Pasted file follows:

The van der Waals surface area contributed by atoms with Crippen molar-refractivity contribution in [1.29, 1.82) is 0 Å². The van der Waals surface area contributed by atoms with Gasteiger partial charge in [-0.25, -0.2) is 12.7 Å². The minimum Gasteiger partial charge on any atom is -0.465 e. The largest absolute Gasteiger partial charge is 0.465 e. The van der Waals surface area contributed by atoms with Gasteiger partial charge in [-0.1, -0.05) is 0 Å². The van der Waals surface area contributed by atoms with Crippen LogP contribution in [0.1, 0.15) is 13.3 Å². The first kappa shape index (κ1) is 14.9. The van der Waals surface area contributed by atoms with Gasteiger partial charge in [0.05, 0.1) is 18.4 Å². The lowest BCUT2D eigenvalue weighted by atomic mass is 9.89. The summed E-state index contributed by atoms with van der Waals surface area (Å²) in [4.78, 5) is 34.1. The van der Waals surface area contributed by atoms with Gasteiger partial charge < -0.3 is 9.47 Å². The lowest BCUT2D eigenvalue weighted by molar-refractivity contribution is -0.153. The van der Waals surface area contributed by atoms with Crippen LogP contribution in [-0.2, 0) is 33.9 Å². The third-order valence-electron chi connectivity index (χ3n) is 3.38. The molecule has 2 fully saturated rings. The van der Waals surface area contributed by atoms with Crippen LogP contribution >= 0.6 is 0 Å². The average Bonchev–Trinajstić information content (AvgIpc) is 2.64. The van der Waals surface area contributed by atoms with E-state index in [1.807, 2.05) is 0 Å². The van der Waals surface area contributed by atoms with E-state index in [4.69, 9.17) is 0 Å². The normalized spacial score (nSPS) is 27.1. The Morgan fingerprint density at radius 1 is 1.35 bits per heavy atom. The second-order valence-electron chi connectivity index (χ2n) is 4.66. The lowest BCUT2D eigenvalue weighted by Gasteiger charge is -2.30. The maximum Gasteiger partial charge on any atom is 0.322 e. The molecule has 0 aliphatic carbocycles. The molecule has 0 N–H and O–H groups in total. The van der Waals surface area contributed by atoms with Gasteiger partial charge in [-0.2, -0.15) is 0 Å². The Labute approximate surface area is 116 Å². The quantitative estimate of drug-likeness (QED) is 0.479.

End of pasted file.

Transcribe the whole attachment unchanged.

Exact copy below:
The van der Waals surface area contributed by atoms with Crippen molar-refractivity contribution in [1.29, 1.82) is 0 Å². The van der Waals surface area contributed by atoms with Gasteiger partial charge in [-0.25, -0.2) is 12.7 Å². The minimum Gasteiger partial charge on any atom is -0.465 e. The largest absolute Gasteiger partial charge is 0.465 e. The van der Waals surface area contributed by atoms with Gasteiger partial charge in [-0.1, -0.05) is 0 Å². The van der Waals surface area contributed by atoms with Crippen LogP contribution in [0.1, 0.15) is 13.3 Å². The first kappa shape index (κ1) is 14.9. The van der Waals surface area contributed by atoms with Gasteiger partial charge in [0.05, 0.1) is 18.4 Å². The lowest BCUT2D eigenvalue weighted by atomic mass is 9.89. The summed E-state index contributed by atoms with van der Waals surface area (Å²) in [4.78, 5) is 34.1. The van der Waals surface area contributed by atoms with Gasteiger partial charge < -0.3 is 9.47 Å². The lowest BCUT2D eigenvalue weighted by molar-refractivity contribution is -0.153. The van der Waals surface area contributed by atoms with Crippen LogP contribution in [-0.2, 0) is 33.9 Å². The third-order valence-electron chi connectivity index (χ3n) is 3.38. The molecule has 2 fully saturated rings. The van der Waals surface area contributed by atoms with Crippen LogP contribution >= 0.6 is 0 Å². The average Bonchev–Trinajstić information content (AvgIpc) is 2.64. The van der Waals surface area contributed by atoms with E-state index in [1.807, 2.05) is 0 Å². The van der Waals surface area contributed by atoms with E-state index in [4.69, 9.17) is 0 Å². The normalized spacial score (nSPS) is 27.1. The Morgan fingerprint density at radius 1 is 1.35 bits per heavy atom. The second-order valence-electron chi connectivity index (χ2n) is 4.66. The lowest BCUT2D eigenvalue weighted by Gasteiger charge is -2.30. The maximum Gasteiger partial charge on any atom is 0.322 e. The molecule has 0 aliphatic carbocycles. The molecule has 0 N–H and O–H groups in total. The van der Waals surface area contributed by atoms with Gasteiger partial charge in [-0.2, -0.15) is 0 Å². The Labute approximate surface area is 116 Å². The quantitative estimate of drug-likeness (QED) is 0.479.